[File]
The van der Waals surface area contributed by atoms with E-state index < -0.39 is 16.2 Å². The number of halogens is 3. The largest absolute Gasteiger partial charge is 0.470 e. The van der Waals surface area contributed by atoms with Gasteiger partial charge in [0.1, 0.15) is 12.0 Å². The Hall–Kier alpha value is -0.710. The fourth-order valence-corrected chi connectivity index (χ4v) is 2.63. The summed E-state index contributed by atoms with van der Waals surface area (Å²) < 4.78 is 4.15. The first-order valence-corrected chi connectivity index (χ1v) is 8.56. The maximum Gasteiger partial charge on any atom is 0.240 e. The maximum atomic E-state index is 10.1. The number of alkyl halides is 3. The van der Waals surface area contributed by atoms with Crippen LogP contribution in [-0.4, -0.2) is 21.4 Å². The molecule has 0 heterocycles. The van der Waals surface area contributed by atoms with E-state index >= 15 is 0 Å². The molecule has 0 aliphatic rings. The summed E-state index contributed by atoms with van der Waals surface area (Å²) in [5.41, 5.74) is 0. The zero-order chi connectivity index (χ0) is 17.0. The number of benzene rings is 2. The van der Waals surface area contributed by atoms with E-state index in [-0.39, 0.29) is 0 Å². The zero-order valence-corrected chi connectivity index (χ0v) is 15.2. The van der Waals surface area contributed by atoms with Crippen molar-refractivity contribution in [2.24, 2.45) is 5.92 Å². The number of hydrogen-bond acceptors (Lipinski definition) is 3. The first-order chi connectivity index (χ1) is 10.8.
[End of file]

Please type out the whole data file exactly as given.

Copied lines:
The van der Waals surface area contributed by atoms with E-state index < -0.39 is 16.2 Å². The number of halogens is 3. The largest absolute Gasteiger partial charge is 0.470 e. The van der Waals surface area contributed by atoms with Gasteiger partial charge in [0.1, 0.15) is 12.0 Å². The Hall–Kier alpha value is -0.710. The fourth-order valence-corrected chi connectivity index (χ4v) is 2.63. The summed E-state index contributed by atoms with van der Waals surface area (Å²) < 4.78 is 4.15. The first-order valence-corrected chi connectivity index (χ1v) is 8.56. The maximum Gasteiger partial charge on any atom is 0.240 e. The maximum atomic E-state index is 10.1. The number of alkyl halides is 3. The van der Waals surface area contributed by atoms with Crippen LogP contribution in [-0.4, -0.2) is 21.4 Å². The molecule has 0 heterocycles. The van der Waals surface area contributed by atoms with E-state index >= 15 is 0 Å². The molecule has 0 aliphatic rings. The summed E-state index contributed by atoms with van der Waals surface area (Å²) in [5.41, 5.74) is 0. The zero-order chi connectivity index (χ0) is 17.0. The number of benzene rings is 2. The van der Waals surface area contributed by atoms with E-state index in [-0.39, 0.29) is 0 Å². The zero-order valence-corrected chi connectivity index (χ0v) is 15.2. The van der Waals surface area contributed by atoms with Crippen molar-refractivity contribution in [2.24, 2.45) is 5.92 Å². The number of hydrogen-bond acceptors (Lipinski definition) is 3. The first-order chi connectivity index (χ1) is 10.8.